Melencolia I by Albrecht Dürer, the first appearance of Dürer’s solid (1514). (Photo credit: Wikipedia)
Sunday, October 13th:
We will begin a five week study on “death.” Importantly, we are going to use a resource we have used in the past, a periodical entitled, Christian Reflection: A Series in Faith and Ethics produced out of Baylor University. One of the beautiful things about using this free resource is that it is easily accessed online where you can print out the entire issue (that would take a lot of paper) or read it online (easy). As well, there are five study guides available. So when you go to the web page and select the current issue on Death, I would suggest you print out the study guides and then proceed to read the issue online. There are extra resources in their library on Death that I will also suggest to you as this study unfolds. Feel free to give them a donation.
Here is the web site: Christian Reflection.
Bible study is at 9 a.m. in the Foster Room. Please join us and let’s study and discuss this very important issue in our lives that configures us so much by way of fear and faith.
Pastor Bledsoe has self-published his first novel on iBooks for the iPad.
Entitled, Rooster’s Table: A Multi-Cultural Apocalypse, the novel is set in small town Virginia near Washington DC and grapples with our diverse and divided culture. The Book Club is sponsoring a reading of excerpts from the novel on Sunday, September 22nd after worship. The entire community is invited. A sample of the book and the book itself can be found on iTunes/iBooks.
Rooster’s Table: A Novel
The opportunity to explore in depth, through the life of characters, subplots, plots and themes is what compelled Bledsoe to write the novel. Having written sermons for decades, he welcomed the chance to get at some of these existential themes sideways, subtly and literarily–avenues not generally available to the homiletician. In Rooster’s Table , Robert Sherman Walker has navigated his way out of grief for the death of his grandmother, Kate Rock Walker, and along the way, he is guided by an unlikely cast of characters that includes not only a beginning professor of philosophy, but whittlers who sit on a corner of a dying, small world, Pentecostals who helped bury his mother and a Sikh neighbor dedicated to peace. Andrew, a victim of familial violence, orbits the plot like a moon until that fateful day, when the depraved and the heroic face each other. That unveiling is twined around characters like the African-American professor of philosophy, Jasmyn Parker, who happens into Robert’s life and provides a counter point to Hank Williams and Johannes Brahms with Thelonius Monk and Billie Holiday. They in turn are threaded into dualities of North/South, male/female, gay/straight, locals/immigrants, mentally challenged/right minded, and Black/White. Their life world is chimed in religious tones from Baptist to Methodist, Episcopalian and Pentecostal with a strong note of Sikhism. Then at an apocalyptic moment, the multicultural experiment of 1980s America erupts one ordinary Thursday at a restaurant called Rooster’s.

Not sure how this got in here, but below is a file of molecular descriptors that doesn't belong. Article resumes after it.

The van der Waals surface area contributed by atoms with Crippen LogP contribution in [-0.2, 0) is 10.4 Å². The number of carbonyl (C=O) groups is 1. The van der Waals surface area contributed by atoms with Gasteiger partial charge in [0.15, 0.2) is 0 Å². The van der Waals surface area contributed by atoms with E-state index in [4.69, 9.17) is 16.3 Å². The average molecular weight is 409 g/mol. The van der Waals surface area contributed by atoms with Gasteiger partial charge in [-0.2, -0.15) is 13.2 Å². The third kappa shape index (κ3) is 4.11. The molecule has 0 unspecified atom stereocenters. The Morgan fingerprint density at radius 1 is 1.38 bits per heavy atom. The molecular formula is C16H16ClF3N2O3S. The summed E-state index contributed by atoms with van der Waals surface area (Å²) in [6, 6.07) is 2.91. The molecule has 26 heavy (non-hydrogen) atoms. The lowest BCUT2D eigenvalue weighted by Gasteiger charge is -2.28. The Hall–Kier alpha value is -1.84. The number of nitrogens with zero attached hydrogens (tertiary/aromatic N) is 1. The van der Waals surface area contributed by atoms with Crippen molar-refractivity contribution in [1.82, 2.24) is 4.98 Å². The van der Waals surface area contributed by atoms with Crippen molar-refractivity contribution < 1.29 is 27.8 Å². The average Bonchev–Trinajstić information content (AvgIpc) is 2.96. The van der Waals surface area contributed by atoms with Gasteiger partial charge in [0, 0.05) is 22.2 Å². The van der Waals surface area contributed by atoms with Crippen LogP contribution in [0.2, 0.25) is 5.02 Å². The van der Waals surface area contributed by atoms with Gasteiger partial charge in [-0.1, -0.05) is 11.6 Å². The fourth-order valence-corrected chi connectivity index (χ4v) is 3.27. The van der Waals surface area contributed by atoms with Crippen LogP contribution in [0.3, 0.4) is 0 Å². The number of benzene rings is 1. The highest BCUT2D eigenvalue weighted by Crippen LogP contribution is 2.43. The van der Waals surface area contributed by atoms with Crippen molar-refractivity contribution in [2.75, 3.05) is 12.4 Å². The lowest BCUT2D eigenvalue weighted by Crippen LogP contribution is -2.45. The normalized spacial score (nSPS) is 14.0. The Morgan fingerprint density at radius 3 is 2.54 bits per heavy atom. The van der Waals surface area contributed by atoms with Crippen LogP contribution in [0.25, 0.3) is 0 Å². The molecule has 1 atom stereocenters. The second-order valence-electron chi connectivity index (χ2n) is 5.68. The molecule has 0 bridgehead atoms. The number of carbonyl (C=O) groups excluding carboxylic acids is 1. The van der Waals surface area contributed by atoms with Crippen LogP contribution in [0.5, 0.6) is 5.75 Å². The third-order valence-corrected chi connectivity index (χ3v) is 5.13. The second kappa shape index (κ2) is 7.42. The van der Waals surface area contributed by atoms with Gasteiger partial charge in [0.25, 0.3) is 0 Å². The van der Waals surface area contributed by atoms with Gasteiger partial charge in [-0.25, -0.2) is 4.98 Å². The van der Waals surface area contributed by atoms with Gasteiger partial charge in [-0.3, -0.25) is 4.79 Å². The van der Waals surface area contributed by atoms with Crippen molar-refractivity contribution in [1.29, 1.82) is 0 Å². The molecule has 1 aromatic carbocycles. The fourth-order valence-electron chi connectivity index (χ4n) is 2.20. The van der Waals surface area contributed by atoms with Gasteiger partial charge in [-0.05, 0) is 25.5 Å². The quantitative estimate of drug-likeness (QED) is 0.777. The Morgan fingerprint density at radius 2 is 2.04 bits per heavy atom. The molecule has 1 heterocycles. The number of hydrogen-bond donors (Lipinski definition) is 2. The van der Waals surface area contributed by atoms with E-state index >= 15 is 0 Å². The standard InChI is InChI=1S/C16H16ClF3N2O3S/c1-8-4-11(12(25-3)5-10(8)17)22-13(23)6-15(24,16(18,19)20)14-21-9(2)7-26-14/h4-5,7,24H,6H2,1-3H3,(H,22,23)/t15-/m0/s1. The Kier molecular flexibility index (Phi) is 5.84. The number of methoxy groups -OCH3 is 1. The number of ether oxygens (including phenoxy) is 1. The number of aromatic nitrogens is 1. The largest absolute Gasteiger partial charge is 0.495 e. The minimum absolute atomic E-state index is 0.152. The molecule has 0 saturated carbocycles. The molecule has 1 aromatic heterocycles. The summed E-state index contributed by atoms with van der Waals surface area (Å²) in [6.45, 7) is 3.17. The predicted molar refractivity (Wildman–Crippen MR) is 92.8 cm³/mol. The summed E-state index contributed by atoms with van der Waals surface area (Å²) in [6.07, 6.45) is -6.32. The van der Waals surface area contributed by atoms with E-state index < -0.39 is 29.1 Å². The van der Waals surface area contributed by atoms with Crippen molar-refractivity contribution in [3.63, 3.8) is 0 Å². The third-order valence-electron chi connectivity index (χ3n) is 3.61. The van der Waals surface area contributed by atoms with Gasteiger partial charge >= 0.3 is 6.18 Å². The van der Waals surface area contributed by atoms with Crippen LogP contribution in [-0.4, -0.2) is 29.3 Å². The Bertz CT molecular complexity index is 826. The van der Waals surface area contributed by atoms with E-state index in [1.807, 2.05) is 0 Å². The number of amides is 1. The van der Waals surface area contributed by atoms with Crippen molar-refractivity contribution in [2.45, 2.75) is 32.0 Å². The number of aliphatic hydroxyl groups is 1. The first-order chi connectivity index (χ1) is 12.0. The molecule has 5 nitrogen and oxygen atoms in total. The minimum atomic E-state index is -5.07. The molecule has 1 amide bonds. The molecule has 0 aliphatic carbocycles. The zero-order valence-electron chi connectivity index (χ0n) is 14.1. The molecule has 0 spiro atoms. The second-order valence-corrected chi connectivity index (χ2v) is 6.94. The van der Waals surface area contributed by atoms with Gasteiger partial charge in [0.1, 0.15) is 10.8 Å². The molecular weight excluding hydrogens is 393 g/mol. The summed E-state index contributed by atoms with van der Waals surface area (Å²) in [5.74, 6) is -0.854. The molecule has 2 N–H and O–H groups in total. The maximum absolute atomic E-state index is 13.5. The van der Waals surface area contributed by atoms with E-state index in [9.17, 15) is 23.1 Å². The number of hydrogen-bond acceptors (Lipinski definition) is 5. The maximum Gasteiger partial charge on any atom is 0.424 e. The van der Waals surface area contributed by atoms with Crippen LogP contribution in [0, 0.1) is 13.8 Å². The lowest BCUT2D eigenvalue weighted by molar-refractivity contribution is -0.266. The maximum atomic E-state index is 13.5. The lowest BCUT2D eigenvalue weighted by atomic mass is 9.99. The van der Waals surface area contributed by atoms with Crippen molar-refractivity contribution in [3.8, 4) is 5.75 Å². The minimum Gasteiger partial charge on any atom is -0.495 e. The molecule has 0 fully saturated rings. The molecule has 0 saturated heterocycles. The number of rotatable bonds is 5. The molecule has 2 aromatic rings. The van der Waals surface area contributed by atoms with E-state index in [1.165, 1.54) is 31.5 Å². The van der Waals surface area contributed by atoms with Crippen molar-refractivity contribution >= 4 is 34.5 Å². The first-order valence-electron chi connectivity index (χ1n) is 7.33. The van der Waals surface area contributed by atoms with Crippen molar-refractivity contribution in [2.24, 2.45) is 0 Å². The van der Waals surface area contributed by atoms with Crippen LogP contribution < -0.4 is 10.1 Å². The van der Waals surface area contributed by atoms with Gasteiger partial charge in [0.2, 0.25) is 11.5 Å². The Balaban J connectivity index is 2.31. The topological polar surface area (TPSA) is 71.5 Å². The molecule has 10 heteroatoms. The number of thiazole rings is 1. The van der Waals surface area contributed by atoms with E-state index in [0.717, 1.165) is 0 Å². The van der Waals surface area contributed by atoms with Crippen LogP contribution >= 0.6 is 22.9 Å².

Join us on October 27 after worship (11:15 a.m.) as the Book Club discusses his novel (in the Jerry Davis Library).
Bible Study is every Sunday at 9 a.m. in the Foster Room. For over one year now, we have been guided by the lectionary. September will provide us a break from that routine and we will spend the month studying the topic, Sabbath.
There are several crucial themes and concepts in the scriptures but not too many more important than the Sabbath. Join us this Sunday and begin the Autumn by embracing fellow students of the scriptures and be engaged in both bible study and Christian fellowship. Your “homework” this week in preparation is to find the first reference to Sabbath in the bible. Then Sunday we will take some time to speak to this topic. See you in class!